More modern look coming this fall.
Apple's Biometrics Team Continues to Grow Amid iWatch Rumors
Before joining Apple in January, Lamego spent the previous eight years as the CTO of Cercacor working on sensor-based medical technologies like those used in the Pronto-7, a portable, non-invasive device which measures hemoglobin, oxygen saturation, pulse rate and more. The Pronto-7 is sold by pulse oximetry company Masimo, from which Cercacor was spun off in the late 1990s.
Lamego worked on the Rainbow SET Technology platform used in the Pronto-7 during his time as a research scientist at Masimo, continuing that work after moving to Cercacor. Rainbow SET is described by Masimo as "a noninvasive monitoring platform enabling the assessment of multiple blood constituents and physiologic parameters that previously required invasive or complicated procedures."
It is not clear what position Lamego holds at Apple, but he is one of many recent biomedical and sensor research scientists who are now employed by Apple. These new hires allegedly were recruited to join Apple's iWatch team, which according to MobiHealthnews, has grown to include 200 employees. Lamego isn't the first Apple hire to come from Masimo either. Last year, Apple also added Michael O'Reilly, M.D., former Chief Medical Officer and EVP of Medical Affairs at Masimo, to its ranks.
Network World's report also highlights several other health-related experts who are either confirmed or speculated to be working for Apple, including biosensor algorithm architect Nima Ferdosi from Vital Connect. Ferdosi's hiring late last year came around the same time that Apple hired Ravi Narasimhan from the same company. A third Vital Connect employee, biomedical engineer Alexander Chan, is alsp speculated to have joined Apple, although his LinkedIn profile lists his employer only as "technology company" in the Bay Area.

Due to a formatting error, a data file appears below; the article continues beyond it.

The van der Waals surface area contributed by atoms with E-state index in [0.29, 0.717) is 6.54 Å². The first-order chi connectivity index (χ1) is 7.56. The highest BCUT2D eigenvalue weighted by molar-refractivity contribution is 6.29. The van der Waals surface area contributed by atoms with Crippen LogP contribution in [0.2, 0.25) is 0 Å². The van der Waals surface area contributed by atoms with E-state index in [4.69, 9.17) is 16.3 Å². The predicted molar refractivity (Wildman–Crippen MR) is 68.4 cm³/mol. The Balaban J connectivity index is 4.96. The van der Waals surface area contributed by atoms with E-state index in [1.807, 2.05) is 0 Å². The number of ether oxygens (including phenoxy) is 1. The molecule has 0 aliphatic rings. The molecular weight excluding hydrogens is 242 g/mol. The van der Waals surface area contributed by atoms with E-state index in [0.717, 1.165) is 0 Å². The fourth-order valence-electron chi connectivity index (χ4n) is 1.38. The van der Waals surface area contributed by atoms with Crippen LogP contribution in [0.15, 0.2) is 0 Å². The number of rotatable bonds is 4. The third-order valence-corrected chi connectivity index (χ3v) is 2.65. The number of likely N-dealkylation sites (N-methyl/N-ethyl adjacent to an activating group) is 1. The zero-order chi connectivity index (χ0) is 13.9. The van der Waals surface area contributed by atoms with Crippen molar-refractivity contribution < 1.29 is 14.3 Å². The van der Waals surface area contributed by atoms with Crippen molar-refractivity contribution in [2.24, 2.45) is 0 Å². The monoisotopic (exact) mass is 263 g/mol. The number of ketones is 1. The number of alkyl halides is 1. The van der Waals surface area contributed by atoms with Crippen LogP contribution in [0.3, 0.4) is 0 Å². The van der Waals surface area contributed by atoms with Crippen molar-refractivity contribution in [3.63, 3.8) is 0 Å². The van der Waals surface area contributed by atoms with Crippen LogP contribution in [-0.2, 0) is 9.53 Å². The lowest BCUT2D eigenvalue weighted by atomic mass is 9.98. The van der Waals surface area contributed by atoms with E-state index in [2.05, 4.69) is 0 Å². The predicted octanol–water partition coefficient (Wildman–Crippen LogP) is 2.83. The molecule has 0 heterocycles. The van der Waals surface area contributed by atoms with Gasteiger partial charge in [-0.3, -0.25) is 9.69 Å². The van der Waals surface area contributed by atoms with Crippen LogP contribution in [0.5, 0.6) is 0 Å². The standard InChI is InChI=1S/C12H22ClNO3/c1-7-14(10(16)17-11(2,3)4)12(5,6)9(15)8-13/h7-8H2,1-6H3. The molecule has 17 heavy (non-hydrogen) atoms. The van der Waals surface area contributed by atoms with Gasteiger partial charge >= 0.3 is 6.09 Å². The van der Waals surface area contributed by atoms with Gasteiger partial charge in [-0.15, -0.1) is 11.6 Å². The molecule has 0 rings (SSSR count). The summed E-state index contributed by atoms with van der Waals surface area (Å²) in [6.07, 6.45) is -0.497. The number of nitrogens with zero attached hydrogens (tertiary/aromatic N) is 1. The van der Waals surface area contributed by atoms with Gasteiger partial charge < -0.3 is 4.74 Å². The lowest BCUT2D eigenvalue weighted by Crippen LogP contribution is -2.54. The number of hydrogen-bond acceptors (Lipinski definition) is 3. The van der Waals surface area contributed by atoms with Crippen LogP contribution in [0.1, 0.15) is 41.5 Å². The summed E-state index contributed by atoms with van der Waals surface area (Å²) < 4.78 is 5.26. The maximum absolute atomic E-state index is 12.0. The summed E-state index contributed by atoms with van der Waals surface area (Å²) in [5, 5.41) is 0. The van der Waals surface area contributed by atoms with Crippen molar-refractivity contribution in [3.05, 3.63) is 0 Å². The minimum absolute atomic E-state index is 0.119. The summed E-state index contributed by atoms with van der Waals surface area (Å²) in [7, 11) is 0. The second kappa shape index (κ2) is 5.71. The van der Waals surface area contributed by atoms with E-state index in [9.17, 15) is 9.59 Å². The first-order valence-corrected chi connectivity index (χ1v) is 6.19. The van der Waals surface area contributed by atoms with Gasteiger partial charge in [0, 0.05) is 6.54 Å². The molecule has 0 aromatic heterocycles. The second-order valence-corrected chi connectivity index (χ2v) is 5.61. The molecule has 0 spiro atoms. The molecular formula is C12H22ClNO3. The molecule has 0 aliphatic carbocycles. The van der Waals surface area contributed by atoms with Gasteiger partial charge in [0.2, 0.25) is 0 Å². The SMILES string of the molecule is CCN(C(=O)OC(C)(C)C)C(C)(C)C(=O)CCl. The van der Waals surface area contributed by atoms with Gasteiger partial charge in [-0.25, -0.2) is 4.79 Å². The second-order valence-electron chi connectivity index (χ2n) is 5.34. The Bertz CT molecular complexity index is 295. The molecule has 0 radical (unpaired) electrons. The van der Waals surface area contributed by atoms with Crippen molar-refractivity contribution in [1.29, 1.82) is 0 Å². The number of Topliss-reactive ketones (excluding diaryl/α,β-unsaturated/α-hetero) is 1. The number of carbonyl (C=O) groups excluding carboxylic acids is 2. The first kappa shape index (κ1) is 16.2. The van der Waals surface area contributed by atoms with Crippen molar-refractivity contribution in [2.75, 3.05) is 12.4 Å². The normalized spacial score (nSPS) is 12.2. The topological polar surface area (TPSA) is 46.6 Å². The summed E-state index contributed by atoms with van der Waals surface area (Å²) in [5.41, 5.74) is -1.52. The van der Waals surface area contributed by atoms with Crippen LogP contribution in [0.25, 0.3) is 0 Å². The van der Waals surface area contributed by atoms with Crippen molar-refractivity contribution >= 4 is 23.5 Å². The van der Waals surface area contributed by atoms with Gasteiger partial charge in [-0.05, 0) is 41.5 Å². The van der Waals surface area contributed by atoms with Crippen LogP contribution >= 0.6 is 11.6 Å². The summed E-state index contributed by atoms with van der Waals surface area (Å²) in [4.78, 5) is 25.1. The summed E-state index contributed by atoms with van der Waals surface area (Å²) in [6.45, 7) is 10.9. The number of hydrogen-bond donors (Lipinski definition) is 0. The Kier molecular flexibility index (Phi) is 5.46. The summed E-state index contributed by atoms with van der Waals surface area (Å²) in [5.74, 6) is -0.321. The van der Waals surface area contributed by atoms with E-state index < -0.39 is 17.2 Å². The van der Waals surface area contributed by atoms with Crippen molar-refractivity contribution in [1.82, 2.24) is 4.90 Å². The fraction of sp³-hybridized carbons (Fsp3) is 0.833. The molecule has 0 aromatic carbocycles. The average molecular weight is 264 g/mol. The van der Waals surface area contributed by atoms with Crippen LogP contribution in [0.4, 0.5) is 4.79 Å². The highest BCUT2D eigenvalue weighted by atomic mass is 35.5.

Several other health-related companies were reported to have lost employees to Apple last year, including AccuVein and C8 Medisensors. Network World has identified AccuVein engineer Yuming Liu as one of those employees and speculates that C8's Stephen Waydo may be another.
Details on the iWatch are still elusive, with contradicting reports on the features that'll make it into the launch version of the device. 9to5Mac stands behind its original report that the iWatch will be able to sense hydration and glucose levels, while MobiHealthNews claims the device will drop these advanced functions and focus on basic health parameters like exercise, diet, stress and medication scheduling.